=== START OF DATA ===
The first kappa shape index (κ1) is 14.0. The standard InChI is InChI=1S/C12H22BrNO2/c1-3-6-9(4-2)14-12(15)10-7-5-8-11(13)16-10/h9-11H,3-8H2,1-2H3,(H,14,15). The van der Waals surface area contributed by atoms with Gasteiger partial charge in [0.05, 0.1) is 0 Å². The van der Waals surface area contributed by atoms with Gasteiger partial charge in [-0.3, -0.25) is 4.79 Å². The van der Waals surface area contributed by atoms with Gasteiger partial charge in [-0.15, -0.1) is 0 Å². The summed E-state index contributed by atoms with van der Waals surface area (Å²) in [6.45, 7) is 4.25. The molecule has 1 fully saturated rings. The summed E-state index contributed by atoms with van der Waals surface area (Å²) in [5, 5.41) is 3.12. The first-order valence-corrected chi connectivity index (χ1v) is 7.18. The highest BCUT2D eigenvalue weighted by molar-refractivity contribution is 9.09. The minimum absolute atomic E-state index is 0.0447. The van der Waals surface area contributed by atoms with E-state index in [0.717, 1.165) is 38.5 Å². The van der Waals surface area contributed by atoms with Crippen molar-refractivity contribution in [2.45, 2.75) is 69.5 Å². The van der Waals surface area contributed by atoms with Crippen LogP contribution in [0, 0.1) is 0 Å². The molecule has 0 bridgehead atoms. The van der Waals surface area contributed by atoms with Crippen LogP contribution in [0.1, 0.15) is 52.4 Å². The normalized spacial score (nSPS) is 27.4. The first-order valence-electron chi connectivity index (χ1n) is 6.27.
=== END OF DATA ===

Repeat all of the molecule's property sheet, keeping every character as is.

The first kappa shape index (κ1) is 14.0. The standard InChI is InChI=1S/C12H22BrNO2/c1-3-6-9(4-2)14-12(15)10-7-5-8-11(13)16-10/h9-11H,3-8H2,1-2H3,(H,14,15). The van der Waals surface area contributed by atoms with Gasteiger partial charge in [0.05, 0.1) is 0 Å². The van der Waals surface area contributed by atoms with Gasteiger partial charge in [-0.3, -0.25) is 4.79 Å². The van der Waals surface area contributed by atoms with Gasteiger partial charge in [-0.15, -0.1) is 0 Å². The summed E-state index contributed by atoms with van der Waals surface area (Å²) in [6.45, 7) is 4.25. The molecule has 1 fully saturated rings. The summed E-state index contributed by atoms with van der Waals surface area (Å²) in [5, 5.41) is 3.12. The first-order valence-corrected chi connectivity index (χ1v) is 7.18. The highest BCUT2D eigenvalue weighted by molar-refractivity contribution is 9.09. The minimum absolute atomic E-state index is 0.0447. The van der Waals surface area contributed by atoms with E-state index in [0.717, 1.165) is 38.5 Å². The van der Waals surface area contributed by atoms with Crippen molar-refractivity contribution in [2.45, 2.75) is 69.5 Å². The van der Waals surface area contributed by atoms with Crippen LogP contribution in [0, 0.1) is 0 Å². The molecule has 0 bridgehead atoms. The van der Waals surface area contributed by atoms with Crippen LogP contribution in [0.1, 0.15) is 52.4 Å². The normalized spacial score (nSPS) is 27.4. The first-order valence-electron chi connectivity index (χ1n) is 6.27.